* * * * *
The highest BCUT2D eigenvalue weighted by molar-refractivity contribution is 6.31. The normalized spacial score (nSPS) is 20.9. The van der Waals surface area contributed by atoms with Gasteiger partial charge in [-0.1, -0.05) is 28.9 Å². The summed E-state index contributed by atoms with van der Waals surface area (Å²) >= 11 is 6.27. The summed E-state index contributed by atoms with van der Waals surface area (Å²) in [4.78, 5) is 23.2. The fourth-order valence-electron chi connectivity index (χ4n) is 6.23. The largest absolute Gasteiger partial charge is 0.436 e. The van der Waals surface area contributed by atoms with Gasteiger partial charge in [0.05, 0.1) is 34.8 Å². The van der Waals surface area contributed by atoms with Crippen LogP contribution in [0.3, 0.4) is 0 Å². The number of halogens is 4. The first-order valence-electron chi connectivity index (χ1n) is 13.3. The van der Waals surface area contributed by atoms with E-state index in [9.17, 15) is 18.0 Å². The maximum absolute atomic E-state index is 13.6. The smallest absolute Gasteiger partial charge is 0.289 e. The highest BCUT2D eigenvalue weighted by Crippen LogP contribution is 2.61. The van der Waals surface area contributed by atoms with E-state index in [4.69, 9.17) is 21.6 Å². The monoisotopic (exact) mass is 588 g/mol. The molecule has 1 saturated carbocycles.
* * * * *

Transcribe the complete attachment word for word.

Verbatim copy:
The highest BCUT2D eigenvalue weighted by molar-refractivity contribution is 6.31. The normalized spacial score (nSPS) is 20.9. The van der Waals surface area contributed by atoms with Gasteiger partial charge in [-0.1, -0.05) is 28.9 Å². The summed E-state index contributed by atoms with van der Waals surface area (Å²) >= 11 is 6.27. The summed E-state index contributed by atoms with van der Waals surface area (Å²) in [4.78, 5) is 23.2. The fourth-order valence-electron chi connectivity index (χ4n) is 6.23. The largest absolute Gasteiger partial charge is 0.436 e. The van der Waals surface area contributed by atoms with Gasteiger partial charge in [0.05, 0.1) is 34.8 Å². The van der Waals surface area contributed by atoms with Crippen LogP contribution in [0.3, 0.4) is 0 Å². The number of halogens is 4. The first-order valence-electron chi connectivity index (χ1n) is 13.3. The van der Waals surface area contributed by atoms with E-state index in [9.17, 15) is 18.0 Å². The maximum absolute atomic E-state index is 13.6. The smallest absolute Gasteiger partial charge is 0.289 e. The highest BCUT2D eigenvalue weighted by Crippen LogP contribution is 2.61. The van der Waals surface area contributed by atoms with E-state index in [4.69, 9.17) is 21.6 Å². The monoisotopic (exact) mass is 588 g/mol. The molecule has 1 saturated carbocycles.